6. Self-help

Finally, the buck stops with you – read around the subject, go to conferences, and try new things.

“Most people who know how to use ICT are self taught,” said Leigh Blacknall. He suggests a three-point plan to get you started:

  • Get broadband at home and a wireless modem, so you can use the Internet as an integrated feature in your life all over the house;
  • Start connecting to online communities in your teaching area, read people’s blogs, take an interest in technology. You’ll make friends, and start sharing ideas and resources;
  • Think about starting your own blog – it will all start to flow.

Overall, the impact of training is that teachers will get the confidence to try new things.

“They can reaffirm that they do not have to be experts but facilitators,” said New Era IT Education Manager John Phelps. “They get the confidence to become part of the students’ world.”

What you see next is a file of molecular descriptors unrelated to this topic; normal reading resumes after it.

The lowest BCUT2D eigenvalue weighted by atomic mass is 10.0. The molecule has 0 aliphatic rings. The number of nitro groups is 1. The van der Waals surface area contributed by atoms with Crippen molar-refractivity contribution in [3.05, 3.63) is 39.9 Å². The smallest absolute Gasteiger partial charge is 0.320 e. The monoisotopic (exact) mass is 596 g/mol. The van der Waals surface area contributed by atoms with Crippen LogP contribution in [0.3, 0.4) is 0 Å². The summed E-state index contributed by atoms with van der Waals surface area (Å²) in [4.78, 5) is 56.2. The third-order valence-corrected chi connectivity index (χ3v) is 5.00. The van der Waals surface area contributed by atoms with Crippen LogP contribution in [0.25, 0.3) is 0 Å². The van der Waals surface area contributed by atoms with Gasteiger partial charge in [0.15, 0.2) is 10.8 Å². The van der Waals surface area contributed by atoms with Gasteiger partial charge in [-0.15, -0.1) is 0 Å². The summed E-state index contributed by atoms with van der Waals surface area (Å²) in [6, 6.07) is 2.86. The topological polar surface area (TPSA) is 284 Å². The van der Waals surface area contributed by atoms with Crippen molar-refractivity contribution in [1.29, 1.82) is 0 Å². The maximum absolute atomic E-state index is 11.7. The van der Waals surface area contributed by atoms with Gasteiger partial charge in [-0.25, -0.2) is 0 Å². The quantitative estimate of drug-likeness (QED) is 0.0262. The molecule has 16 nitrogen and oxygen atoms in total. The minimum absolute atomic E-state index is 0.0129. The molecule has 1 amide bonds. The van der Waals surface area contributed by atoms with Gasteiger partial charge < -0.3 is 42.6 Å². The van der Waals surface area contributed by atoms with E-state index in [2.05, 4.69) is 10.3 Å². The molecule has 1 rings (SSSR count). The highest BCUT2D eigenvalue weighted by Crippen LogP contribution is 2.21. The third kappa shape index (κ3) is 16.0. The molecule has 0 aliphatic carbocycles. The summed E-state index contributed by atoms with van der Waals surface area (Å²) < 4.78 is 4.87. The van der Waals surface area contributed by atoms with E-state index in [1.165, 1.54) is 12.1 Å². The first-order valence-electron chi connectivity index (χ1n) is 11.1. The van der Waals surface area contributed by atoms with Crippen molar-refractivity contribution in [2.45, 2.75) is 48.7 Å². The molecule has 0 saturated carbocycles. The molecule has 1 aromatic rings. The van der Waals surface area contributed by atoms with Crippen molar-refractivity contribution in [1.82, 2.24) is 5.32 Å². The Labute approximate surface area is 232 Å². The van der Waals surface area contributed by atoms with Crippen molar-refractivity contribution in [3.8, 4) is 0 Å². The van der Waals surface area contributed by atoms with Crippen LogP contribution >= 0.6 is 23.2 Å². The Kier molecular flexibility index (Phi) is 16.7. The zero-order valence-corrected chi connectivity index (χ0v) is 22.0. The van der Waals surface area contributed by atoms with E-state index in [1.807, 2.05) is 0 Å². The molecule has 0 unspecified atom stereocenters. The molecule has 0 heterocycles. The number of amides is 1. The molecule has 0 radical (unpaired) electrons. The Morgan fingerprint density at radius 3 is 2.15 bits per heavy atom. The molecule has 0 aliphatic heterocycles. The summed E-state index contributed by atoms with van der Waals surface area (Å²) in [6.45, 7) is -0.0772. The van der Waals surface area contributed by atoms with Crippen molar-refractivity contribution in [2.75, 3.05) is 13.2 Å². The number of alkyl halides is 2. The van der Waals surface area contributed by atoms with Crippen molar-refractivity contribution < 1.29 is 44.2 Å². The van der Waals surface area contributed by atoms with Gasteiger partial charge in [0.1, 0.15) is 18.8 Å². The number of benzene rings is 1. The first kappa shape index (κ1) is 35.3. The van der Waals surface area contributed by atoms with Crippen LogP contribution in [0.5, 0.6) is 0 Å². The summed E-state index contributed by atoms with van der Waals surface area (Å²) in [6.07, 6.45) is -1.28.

Niki Davis, Professor of e-Learning at Canterbury University believes that every teacher using ICT is innovating but the challenge is doing more. ‘It’s getting past the steep learning curve of using a new application and making best use of it.”

As part of the ‘Future Trends in Emerging Technologies’ course at the Open Poly (www.openpolytechnic.ac.nz), Gerry McCullough gets people to scour the Web for the next best thing and then present a case for how it will help their teaching.

“ICT is just tools to learn – there always will be a place for the passionate teacher. But the benefits of becoming familiar with ICT will keep you current with your subject and earn you more credibility from your peers – as well as your students.”

GREG ADAMS IS EDITOR OF INTERFACE.

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Categories: Article, Issue 1